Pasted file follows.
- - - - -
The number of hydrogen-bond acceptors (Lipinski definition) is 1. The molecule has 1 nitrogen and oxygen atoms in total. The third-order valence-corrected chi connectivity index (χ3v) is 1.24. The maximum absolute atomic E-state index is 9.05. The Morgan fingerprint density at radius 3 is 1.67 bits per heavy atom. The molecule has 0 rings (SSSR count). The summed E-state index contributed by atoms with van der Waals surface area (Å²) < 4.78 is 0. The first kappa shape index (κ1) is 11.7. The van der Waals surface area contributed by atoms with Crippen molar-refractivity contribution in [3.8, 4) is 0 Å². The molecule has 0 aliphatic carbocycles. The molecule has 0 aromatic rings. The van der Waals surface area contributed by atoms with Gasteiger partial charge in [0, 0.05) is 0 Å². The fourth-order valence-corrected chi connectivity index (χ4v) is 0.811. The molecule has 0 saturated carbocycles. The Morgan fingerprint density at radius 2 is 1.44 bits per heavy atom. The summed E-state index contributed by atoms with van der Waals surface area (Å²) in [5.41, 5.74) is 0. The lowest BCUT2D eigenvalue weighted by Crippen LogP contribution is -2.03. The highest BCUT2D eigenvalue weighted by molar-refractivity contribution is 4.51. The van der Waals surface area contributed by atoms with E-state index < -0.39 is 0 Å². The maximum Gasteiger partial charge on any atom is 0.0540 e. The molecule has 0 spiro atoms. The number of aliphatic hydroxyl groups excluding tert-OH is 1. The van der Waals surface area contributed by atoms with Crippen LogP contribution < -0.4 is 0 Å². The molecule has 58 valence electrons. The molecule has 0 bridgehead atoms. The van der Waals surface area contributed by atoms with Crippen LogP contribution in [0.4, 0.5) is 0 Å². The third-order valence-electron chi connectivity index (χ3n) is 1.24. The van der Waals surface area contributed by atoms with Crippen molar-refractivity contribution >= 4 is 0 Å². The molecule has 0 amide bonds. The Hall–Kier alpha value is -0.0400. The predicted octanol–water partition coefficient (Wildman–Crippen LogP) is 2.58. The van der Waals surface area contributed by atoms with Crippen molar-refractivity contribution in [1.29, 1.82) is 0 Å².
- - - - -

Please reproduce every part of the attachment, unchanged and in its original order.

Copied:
The number of hydrogen-bond acceptors (Lipinski definition) is 1. The molecule has 1 nitrogen and oxygen atoms in total. The third-order valence-corrected chi connectivity index (χ3v) is 1.24. The maximum absolute atomic E-state index is 9.05. The Morgan fingerprint density at radius 3 is 1.67 bits per heavy atom. The molecule has 0 rings (SSSR count). The summed E-state index contributed by atoms with van der Waals surface area (Å²) < 4.78 is 0. The first kappa shape index (κ1) is 11.7. The van der Waals surface area contributed by atoms with Crippen molar-refractivity contribution in [3.8, 4) is 0 Å². The molecule has 0 aliphatic carbocycles. The molecule has 0 aromatic rings. The van der Waals surface area contributed by atoms with Gasteiger partial charge in [0, 0.05) is 0 Å². The fourth-order valence-corrected chi connectivity index (χ4v) is 0.811. The molecule has 0 saturated carbocycles. The Morgan fingerprint density at radius 2 is 1.44 bits per heavy atom. The summed E-state index contributed by atoms with van der Waals surface area (Å²) in [5.41, 5.74) is 0. The lowest BCUT2D eigenvalue weighted by Crippen LogP contribution is -2.03. The highest BCUT2D eigenvalue weighted by molar-refractivity contribution is 4.51. The van der Waals surface area contributed by atoms with E-state index < -0.39 is 0 Å². The maximum Gasteiger partial charge on any atom is 0.0540 e. The molecule has 0 spiro atoms. The number of aliphatic hydroxyl groups excluding tert-OH is 1. The van der Waals surface area contributed by atoms with Crippen LogP contribution < -0.4 is 0 Å². The molecule has 58 valence electrons. The molecule has 0 bridgehead atoms. The van der Waals surface area contributed by atoms with Crippen LogP contribution in [0.4, 0.5) is 0 Å². The third-order valence-electron chi connectivity index (χ3n) is 1.24. The van der Waals surface area contributed by atoms with Crippen molar-refractivity contribution >= 4 is 0 Å². The molecule has 0 amide bonds. The Hall–Kier alpha value is -0.0400. The predicted octanol–water partition coefficient (Wildman–Crippen LogP) is 2.58. The van der Waals surface area contributed by atoms with Crippen molar-refractivity contribution in [1.29, 1.82) is 0 Å².